Cancers are typically classified depending on their tissue of origin. However, novel large-scale genomic studies are providing more detailed molecular characterizations of tumors, and thus bring about the possibility of a more accurate classification based on their molecular profiling. Recently, our group has participated in the pan-cancer integrated subtypes study, published online today in Cell, in which a molecular taxonomy of cancer has been addressed by using the comprehensive multi-platform assays provided by the TCGA consortium for 12 diverse cancer types. This study represents an unprecedented effort to classify cancer by refining the molecular portrait of human malignancies. Read the rest of this entry »
We’re pleased to announce another incremental release of Gitools, version 2.2. Amongst the many improvements (listed at the bottom of this post) we’d like to highlight the effort that we put into improving performance, specifically with genomic data: mutual exclusion and co-occurrence statistics coupled with a new feature called “data events” – which helps to get a quick grasp of the data.
We’d like to communicate two things: We have released a new version of Gitools which brings new capabilities. With these the new Gitools 2.1.0 in the suitcase, Nuria and myself are traveling to Heidelberg, to give a tutorial session at the Vizualizing Biological data conference (VIZBI).
Two years ago I attended the VIZBI 2012 to present our latest work on and with Gitools, a tool we use to explore interactive heatmaps of genomics data. The days spent in Heidelberg were fruitful and refreshing and after all also were an inspiration to write the review about Visualizing multidimensional cancer genomics data.
Yesterday the paper describing TCGA Pan-Cancer Project was published in Nature Genetics. We’ve had the opportunity to participate in this exciting project and here I would like to explain our experience and contribution to it.
We have been interested for quite a while in the study of patterns of genomics alterations in cancer across tumor types. Thus a project like the TCGA Pan-Cancer provided a unique opportunity to apply our tools and expertise to a unique collection of data.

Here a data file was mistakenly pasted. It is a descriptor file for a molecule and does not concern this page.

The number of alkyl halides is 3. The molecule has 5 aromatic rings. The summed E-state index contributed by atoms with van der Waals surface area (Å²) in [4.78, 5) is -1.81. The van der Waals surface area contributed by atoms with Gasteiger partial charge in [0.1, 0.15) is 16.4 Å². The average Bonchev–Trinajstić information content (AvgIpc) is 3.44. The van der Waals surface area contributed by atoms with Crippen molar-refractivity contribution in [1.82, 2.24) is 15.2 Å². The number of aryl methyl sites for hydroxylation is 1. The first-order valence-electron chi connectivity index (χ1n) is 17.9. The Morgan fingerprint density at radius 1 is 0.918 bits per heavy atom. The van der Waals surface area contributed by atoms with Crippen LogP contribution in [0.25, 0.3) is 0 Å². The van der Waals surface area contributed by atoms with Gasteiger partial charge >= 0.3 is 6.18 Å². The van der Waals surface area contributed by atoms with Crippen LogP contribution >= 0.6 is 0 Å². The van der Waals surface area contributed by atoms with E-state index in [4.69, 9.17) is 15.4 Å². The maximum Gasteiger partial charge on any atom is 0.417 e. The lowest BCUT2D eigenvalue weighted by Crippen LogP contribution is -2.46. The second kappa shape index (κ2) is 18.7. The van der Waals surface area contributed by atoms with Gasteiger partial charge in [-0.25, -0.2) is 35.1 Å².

In the past few years we have developed computational methodologies to identify cancer drivers by analyzing the patterns of somatic mutations across tumors (i.e OncodriveFM and OncodriveCLUST) as well as tools to facilitate the visual exploration of multidimensional cancer genomics datasets (i.e. Gitools, IntOGen, see our review on this topic if you are interested in this), we now had the opportunity to apply those tools to TCGA Pan-Cancer data.
As some already may know, Gitools has been integrated with GenomeSpace. Together with the GenomeSpace team we have set up a tutorial that demonstrates the power behind the GenomeSpace approach. The tutorial may be found here and helps the user to extract data from ArrayExpress, normalize it on GenePattern and then load and browse it in Gitools. All these steps are being done without the need to manually download any tool nor data set. You can sign up for GenomeSpace and try it right away.
We have started to distribute Gitools in the version 1.8.x. This latest version include important new features in terms of communication of Gitools with other tools (i.e. IGV, GenomeSpace, GSEA, excel). Now the user will get more flexibility for loading data in Gitools. These are the most important improvements in that aspect:
- Send matrices from IGV (Integrative Genomics Viewer) directly to Gitools
- Load matrices from GenomeSpace
- .GCT file support for matrix files (format used by GSEA).
- Import matrices from Excel data sheets
Go download latest version
We have been preparing a new version of Gitools with many improvements, amongst which there is a new IGV search, the use of categorical scales and new data aggregation methods that can be used to annotate the heatmap.
Gitools is an interactive heatmap viewer which can also perform various analysis over the data. Heatmaps in Gitools can be multidimensional, with various values per cell, which is very practical for cancer genomics data analysis and visualization (read more).
Let us introduce the new features step by step.
As you may have read in the last post, Günes and Nuria presented the Sample Level Enrichment Analysis (SLEA) as a methodology to analyse the transcription level of each sample for groups of genes (like for example pathways, gene signatures, etc.)
It is an easy way to stratify the samples into subgroups and/or relate the transcription level status of modules to clinical data. So this last week we have prepared a further video tutorial to show you how to perform SLEA easily with Gitools and gain more insight into your data.
Watch the video below or read the instructions in the fourth step of the Case Study: “Study multi-dimensional cancer data with Gitools”.
With this video tutorial we also release a new version of Gitools, version 1.6.2 so it is possible to have multi-value data matrices as input data for the enrichment analysis. Also we got rid of some bugs.
Download the latest version at www.gitools.org